I wish I could see everybody’s faces ( Kiwi residents excepted) as I ask you to figure out what the phrase in the picture could mean! ‘Kiwi As Waitangi Deals’! The operative words being ‘Kiwi as’. No,there’s nothing missing. No preposition or noun to be added! The deal, is apparently Kiwi as!
It threw me into some confusion too when I first heard similar exclamations many years ago. The first time was over the phone with a young person to whom a course of action was being explained. I asked her if everything was clear. ” Sweet ass!” she said or at least that’s what I thought I heard. There must be some quintessentially Kiwi anecdote about a donkey whose phrase had worked it’s way into everyday conversation I thought to myself! Or perhaps I heard it wrong!
But the next time I heard it, I realised I had indeed heard correctly. The man with whom I was talking got up to leave and said cordially but unmistakeably to me,” Sweet ass!” I hurried over to a mirror and twisted around to appraise myself critically. Admittedly I was not the skinniest person around and had piled on the kilos over the years, but no matter how objectively I looked at it, it would take a great deal of imagination to call aforementioned part of my anatomy ‘sweet’!
Soon after that incident, a receptionist working in the clinic came into the lunch room one cold,wintry day rubbing her hands and exclaiming,” Don’t go out there! It’s cold as!”. I waited patiently for her to finish her sentence…as cold as?….but it never happened.
Gradually over time I heard similar expressions in many forms. Something could be ‘cool as’ if it was very cool, ‘windy as’ on a windy day;someone could be ‘hungry as’ and if everything was hunky-dory, then it would be ‘Sweet as’! It was rather a relief to come to a realisation about the last! Flattering though it was to be considered sweet in any shape or form, it was getting mighty unbelievable!
So as we approach Waitangi Day which falls on February 6th , I suppose the ‘Kiwi as’ deals referred to in the picture is very apt. It’s certainly a very Kiwi expression. I suppose you could say that the word ‘as’ sort-of replaces the word ‘ very’ if one had to pick a choice. A ‘cold as’ day would be a very cold day,a ‘hungry as ‘ person would be a very hungry one and ‘sweet as’ would simply mean,”that’s fine” (so don’t let your imagination carry you away! )
A couple of other terms you may want to remember if you plan to visit here are “your /my shout” and ” bring a plate”. If I wanted to pay for your coffee for instance,that would be my shout. Or,if you were to feel particularly generous, you could shout me a meal. If you were invited to a meal or barbecue and asked to bring a plate, please don’t ( like many unsuspecting souls have) literally take along an empty plate. Although it may sound like your host/hostess has a slight crockery issue, it actually means that its a pot-luck meal and so you may take a plate of food along!
Of course every language when spoken colloquially has it’s own quirks . I have been asked why many Indians tend to add the word ‘only’ at the end of so many of their sentences! ” It’s like that only” for eg if you ask why a certain engine is noisy . Or ,if you,say comment about a new inconvenient law,the other person may exclaim, ” That only I want to know also!”. One day I watched a TV programme here about Customs and Border security. An Indian cardiologist had declared on his arrival form that he was not carrying any edible items. The scanner proved otherwise and when opened,his baggage contained packets and packets of assorted food items. When questioned as to why he had made a false declaration, he answered finally after a lot of histrionics from his wife( I kid you not), ” We are Indians you see. We are like that only”!! Ask my husband if you don’t believe me!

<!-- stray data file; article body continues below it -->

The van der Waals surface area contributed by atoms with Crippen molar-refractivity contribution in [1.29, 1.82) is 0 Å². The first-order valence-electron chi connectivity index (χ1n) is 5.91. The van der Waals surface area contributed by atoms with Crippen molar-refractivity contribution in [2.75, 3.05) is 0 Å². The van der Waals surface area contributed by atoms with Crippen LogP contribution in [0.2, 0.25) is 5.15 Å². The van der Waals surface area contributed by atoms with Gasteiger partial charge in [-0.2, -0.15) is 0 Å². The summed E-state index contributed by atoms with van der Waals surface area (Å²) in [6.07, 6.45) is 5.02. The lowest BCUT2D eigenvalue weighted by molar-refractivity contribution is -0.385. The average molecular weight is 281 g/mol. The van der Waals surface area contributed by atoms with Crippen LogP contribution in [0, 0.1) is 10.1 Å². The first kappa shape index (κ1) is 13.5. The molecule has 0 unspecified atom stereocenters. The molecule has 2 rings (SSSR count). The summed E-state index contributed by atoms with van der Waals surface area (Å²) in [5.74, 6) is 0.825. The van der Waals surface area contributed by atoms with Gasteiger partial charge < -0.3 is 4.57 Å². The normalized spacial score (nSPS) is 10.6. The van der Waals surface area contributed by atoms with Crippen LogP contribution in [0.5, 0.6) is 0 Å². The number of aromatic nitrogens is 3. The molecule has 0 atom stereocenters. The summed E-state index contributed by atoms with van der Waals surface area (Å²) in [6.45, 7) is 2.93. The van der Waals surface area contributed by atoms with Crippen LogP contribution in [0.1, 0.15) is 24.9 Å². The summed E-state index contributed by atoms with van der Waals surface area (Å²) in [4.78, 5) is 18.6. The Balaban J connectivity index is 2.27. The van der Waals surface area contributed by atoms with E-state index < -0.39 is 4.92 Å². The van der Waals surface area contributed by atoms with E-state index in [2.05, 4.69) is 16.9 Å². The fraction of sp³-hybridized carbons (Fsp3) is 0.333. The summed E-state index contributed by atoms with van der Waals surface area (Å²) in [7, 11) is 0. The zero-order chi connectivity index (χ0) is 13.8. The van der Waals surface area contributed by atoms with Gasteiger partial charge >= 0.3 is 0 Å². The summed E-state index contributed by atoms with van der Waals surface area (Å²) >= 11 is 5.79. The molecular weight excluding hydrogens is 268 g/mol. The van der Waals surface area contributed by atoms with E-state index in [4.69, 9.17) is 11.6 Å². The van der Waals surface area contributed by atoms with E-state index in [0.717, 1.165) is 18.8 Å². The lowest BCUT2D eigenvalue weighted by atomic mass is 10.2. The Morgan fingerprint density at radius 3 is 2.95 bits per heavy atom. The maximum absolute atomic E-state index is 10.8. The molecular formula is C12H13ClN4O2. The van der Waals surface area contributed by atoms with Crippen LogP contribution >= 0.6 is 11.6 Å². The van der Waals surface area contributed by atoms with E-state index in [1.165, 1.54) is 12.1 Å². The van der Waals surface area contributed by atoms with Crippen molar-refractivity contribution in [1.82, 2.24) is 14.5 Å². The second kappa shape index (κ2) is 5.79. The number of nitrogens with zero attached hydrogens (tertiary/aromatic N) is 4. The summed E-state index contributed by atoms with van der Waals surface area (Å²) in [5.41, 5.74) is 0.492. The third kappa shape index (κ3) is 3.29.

I have also been asked about the Indian head-wobble and why I don’t have it! I am talking about the ubiquitous and indeterminate head and neck gyrations and all Indians will know what I mean! When I do reflect on it, I am sure I do the head-wobble at times when talking to other Indians. I am sure other expatriates will also agree, that when you live overseas, you tend to develop two modes of interaction. One is employed with citizens of your adopted country and one with other Indians. It happens quite naturally but when you are in the company of other Indians, your head wobbles of it’s own accord, your hand gestures get more expansive, you interject the word “yaar” into sentences and call older people ‘aunty’ and ‘uncle’ ! I know I always say ” accha” involuntarily which could mean anything from “Really?” to ” okay”!
It happens with the kids too ( interestingly) to some extent. They will automatically call your Indian contemporaries ‘aunty & uncle’ but call your Kiwi friends John or Mary ,even if they are 80 years old!
Also it’s never ‘ bring a plate’ among Indian communities even if that would be the logical and convenient thing to do! When one asks if you can bring something to the meal,you are firmly told, ” Just bring yourselves!”. So you do this while your heart bleeds for your hostess who you know will be up at the crack of dawn grinding,pounding and marinating stuff and it bleeds even more when you know that when it’s your turn ,you will be doing the same!
Well,it’s been cool as talking to you but I have to go and purée the spinach now although I could probably buy it in a tin! What to do? We are like this only!